Death, Redemption, & Kisses in the Rain: Plot of The Lucky One Recreated with Reviews

As you may know by now, whenever there’s a new Nicholas Sparks movie out, I get inexpressibly excited. We’ve got this feature where we take a movie we know we’re probably not going to see and try to recreated the entire plot using only expository (and usually passive-agressive) quotes from the critics forced to suffer through it (NO ANALYSIS!). Nothing works better for this feature than schmaltzy Nick Sparks movies (my personal favorite was the one where Miley Cyrus turned down her piano scholarship to Juilliard to rescue sea turtles). Sparks’ latest is The Lucky One, starring Zac Efron as a Marine (STOP LAUGHING! MATT UFFORD IS A MARINE AND HE WAS THE ZAC EFRON OF UPROXX!) who returns from Iraq to find himself, and on the way, finds love. Or maybe it’s the other way around. In any case, this is definitely a record for the most times I’ve read “sun-dappled” in a single day. Another popular sentiment seemed to be”Who’s The Lucky One? Not the audience, LOL!”

So here we go. (Note, if you open this link in another tab, you’ll have a nice soundtrack to set the mood).

In the opening narration to “The Lucky One,” Zac Efron’s somber Marine explains that before “finding the light, you have to struggle through the dark.”

“You know, some things can change your life,” he says.  And somewhere between that comma and “some thing” you can feel him toss his hair. (BostonGlobe)

“How do you explain something you don’t understand yourself?” (Toronto)

Efron plays Logan Thibault, a Marine in Iraq who has just returned from his third tour of duty, having survived while many of his comrades were blown to pieces. A photo of a mysterious woman, a beautiful blonde, dropped in the rubble by an unknown soldier, became his good-luck charm there, and Logan aims to track down its subject. (NYPost/Newark/WaPo)

He doesn’t know her name. But a quick spin around the internet helps him identify her town as a small one in Louisiana. And so he decides to walk there. With his dog. All the way from Colorado. (Newark)

He tracks down the girl – who turns out to be a single mother named Beth. (WAPO)
Beth lives in a small Louisiana town with her adorable curly-haired son (Riley Thomas Stewart) and tart grandmother (Blythe Danner). (NYDN) Our heroine works in her family’s kennel, which seems to be run out of a Victorian mansion. (Newark)

Logan arrives on the scene, but somehow can’t bring himself to mention he’s carrying a photo of her. (NYPost) Beth mistakes him for a job applicant. Since there would be no movie if he corrected her, he keeps his mouth shut and starts working there. (NYDN)

Beth resists Logan as long as she can—he tends to creep her out because he can’t tell her why he’s come. (WSJ) Our hero rents an old shotgun shack and, with a bit of elbow grease, turns it into a furniture catalog, complete with a canopied bed and an adorable outdoor shower. (Newark)

Most of “The Lucky One” consists in proving how sensitive Logan is (he reads Melville and plays the piano with a suitably faraway look).(WAPO) He also plays piano and quotes Dr. Seuss. (Toronto)

…and how put-upon Beth is as she clatters around her grandmother’s impeccably distressed cottage. (WAPO)

The kennel’s dogs are mostly playful, and the movie uses exactly the right amount of Spanish moss. (WSJ)

Beth, meanwhile, has to embarrass herself by saying the words “jambalaya” and “Voltaire” and by pretending to be close to orgasm while standing at a kitchen sink and watching Efron sling heavy sacks in the cab of a truck. (BostonGlobe)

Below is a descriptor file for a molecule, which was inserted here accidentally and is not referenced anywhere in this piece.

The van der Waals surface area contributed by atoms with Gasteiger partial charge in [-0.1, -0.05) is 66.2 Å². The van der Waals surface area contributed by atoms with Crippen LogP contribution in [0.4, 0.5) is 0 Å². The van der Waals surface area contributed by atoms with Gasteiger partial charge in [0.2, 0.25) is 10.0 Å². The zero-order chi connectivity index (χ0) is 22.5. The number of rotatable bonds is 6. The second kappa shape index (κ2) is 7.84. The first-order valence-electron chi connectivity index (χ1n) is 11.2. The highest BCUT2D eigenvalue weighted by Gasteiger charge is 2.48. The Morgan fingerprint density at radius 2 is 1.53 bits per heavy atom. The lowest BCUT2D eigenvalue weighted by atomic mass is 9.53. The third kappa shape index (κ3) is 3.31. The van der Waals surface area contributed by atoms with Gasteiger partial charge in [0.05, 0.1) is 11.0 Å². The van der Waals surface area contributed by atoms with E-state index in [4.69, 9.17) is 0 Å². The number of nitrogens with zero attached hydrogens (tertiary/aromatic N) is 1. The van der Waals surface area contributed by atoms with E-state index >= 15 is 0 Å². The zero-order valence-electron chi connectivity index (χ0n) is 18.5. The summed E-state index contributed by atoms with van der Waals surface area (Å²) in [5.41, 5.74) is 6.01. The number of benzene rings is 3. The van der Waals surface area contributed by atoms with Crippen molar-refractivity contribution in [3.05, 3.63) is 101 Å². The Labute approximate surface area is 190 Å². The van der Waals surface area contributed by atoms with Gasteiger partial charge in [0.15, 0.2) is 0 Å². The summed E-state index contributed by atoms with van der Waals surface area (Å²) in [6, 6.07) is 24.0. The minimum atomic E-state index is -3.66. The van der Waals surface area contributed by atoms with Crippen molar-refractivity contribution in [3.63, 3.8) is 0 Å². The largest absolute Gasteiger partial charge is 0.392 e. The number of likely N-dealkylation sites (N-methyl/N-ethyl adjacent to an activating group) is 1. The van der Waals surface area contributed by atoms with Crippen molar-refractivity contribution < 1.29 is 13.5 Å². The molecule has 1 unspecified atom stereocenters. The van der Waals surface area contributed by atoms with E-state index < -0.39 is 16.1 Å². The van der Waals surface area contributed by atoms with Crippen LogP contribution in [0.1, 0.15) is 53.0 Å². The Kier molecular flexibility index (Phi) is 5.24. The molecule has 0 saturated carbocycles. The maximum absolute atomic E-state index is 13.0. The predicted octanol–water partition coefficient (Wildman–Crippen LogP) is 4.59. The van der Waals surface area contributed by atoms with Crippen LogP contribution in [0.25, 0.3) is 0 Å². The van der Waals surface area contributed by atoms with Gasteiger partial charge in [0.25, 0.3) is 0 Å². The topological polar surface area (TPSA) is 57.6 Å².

On a date, Beth takes Logan’s hand and says, “I want to show you something. This is where I come when I want to be alone.” (NYPost)

Beth is slow to warm up to the muscular serviceman, who’s good with kids, dogs and gutter repair. But she eventually melts, leading to some discreetly gauzy sex against a wall.(NYPost)

A silent, sensitive loner kisses a woman in the rain and then jumps into a river to save her son’s life. (NYDN)

The plucky woman. The soulful man. The picturesque locations along the Southern seaboard. (Newark)

Pretty montages, long shots of orange sunrises and red sunsets over the bayou. Close-ups of his impossibly lush eyelashes and bright blue eyes. (Toronto)

Beth’s folksy grandmother dispenses adages about appreciating life in the moment, and the occasional ribald aside — as when she catches her daughter onanistically soaping a dishpan while gazing out the window at Logan lifting heavy objects. (NYPost)

Nana wanders around in the background, making small sounds of approval.(Newark)

Beth’s ex, Keith, the town sheriff, is a mean-spirited jerk to Logan upon first meeting. Who’d have thought he’d be back later on to do something terrible? Even for a jilted lover, his treatment of Logan seems implausibly harsh: Would a policeman really jeer a Marine just back from Iraq with the moniker “soldier boy”? (NYPost)

Keith’s a dullard, a drunk, and a man so dumb he appears to be serious about mispronouncing Logan’s surname – in Louisiana! Keith is the local sheriff (he’s onto you, Logan), a politician’s son, and the kind of guy called upon, in a movie like this, to lock eyes with the hero for enough seconds to make you wonder whether the hate Keith claims to feel for Logan is really something else altogether. (Boston Globe)

As always, a concluding paragraph is a little hard to come by when you’re quoting reviewers who generally don’t like to spoil the end of the movie. But I think this one will do:

Yes, someone dies. “The Lucky One” is where you will find death, redemption and kisses in the rain. (NY Times)

Sources: New York Times, Wall Street Journal,, Boston Globe (a dude who just won a Pulitzer), WashingtonPost, New York Daily News, New York Post, Newark Star-Ledger